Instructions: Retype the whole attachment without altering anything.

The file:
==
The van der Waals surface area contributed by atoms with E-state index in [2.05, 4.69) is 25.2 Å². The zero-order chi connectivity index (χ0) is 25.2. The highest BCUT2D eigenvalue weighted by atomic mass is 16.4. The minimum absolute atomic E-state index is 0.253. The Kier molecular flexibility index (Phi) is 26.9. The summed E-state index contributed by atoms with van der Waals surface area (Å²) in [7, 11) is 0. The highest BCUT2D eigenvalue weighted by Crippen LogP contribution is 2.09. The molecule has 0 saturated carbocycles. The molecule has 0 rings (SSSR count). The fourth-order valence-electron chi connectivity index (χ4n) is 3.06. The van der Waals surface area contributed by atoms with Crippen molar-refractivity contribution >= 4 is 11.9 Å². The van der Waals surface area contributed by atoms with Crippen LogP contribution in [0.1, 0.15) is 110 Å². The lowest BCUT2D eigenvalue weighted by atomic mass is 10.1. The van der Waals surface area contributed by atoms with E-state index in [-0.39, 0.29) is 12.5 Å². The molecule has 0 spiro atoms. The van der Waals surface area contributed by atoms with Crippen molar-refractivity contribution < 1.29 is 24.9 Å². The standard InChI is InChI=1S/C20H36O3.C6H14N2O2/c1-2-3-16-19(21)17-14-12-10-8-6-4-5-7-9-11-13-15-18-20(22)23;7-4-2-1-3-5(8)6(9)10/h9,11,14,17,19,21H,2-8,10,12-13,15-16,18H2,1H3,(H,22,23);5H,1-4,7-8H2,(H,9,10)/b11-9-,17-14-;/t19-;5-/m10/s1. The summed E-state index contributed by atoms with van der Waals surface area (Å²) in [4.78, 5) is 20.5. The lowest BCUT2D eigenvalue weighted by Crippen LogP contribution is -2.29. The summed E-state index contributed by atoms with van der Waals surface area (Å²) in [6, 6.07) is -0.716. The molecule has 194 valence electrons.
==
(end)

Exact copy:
The van der Waals surface area contributed by atoms with E-state index in [2.05, 4.69) is 25.2 Å². The zero-order chi connectivity index (χ0) is 25.2. The highest BCUT2D eigenvalue weighted by atomic mass is 16.4. The minimum absolute atomic E-state index is 0.253. The Kier molecular flexibility index (Phi) is 26.9. The summed E-state index contributed by atoms with van der Waals surface area (Å²) in [7, 11) is 0. The highest BCUT2D eigenvalue weighted by Crippen LogP contribution is 2.09. The molecule has 0 saturated carbocycles. The molecule has 0 rings (SSSR count). The fourth-order valence-electron chi connectivity index (χ4n) is 3.06. The van der Waals surface area contributed by atoms with Crippen molar-refractivity contribution >= 4 is 11.9 Å². The van der Waals surface area contributed by atoms with Crippen LogP contribution in [0.1, 0.15) is 110 Å². The lowest BCUT2D eigenvalue weighted by atomic mass is 10.1. The van der Waals surface area contributed by atoms with E-state index in [-0.39, 0.29) is 12.5 Å². The molecule has 0 spiro atoms. The van der Waals surface area contributed by atoms with Crippen molar-refractivity contribution < 1.29 is 24.9 Å². The standard InChI is InChI=1S/C20H36O3.C6H14N2O2/c1-2-3-16-19(21)17-14-12-10-8-6-4-5-7-9-11-13-15-18-20(22)23;7-4-2-1-3-5(8)6(9)10/h9,11,14,17,19,21H,2-8,10,12-13,15-16,18H2,1H3,(H,22,23);5H,1-4,7-8H2,(H,9,10)/b11-9-,17-14-;/t19-;5-/m10/s1. The summed E-state index contributed by atoms with van der Waals surface area (Å²) in [4.78, 5) is 20.5. The lowest BCUT2D eigenvalue weighted by Crippen LogP contribution is -2.29. The summed E-state index contributed by atoms with van der Waals surface area (Å²) in [6, 6.07) is -0.716. The molecule has 194 valence electrons.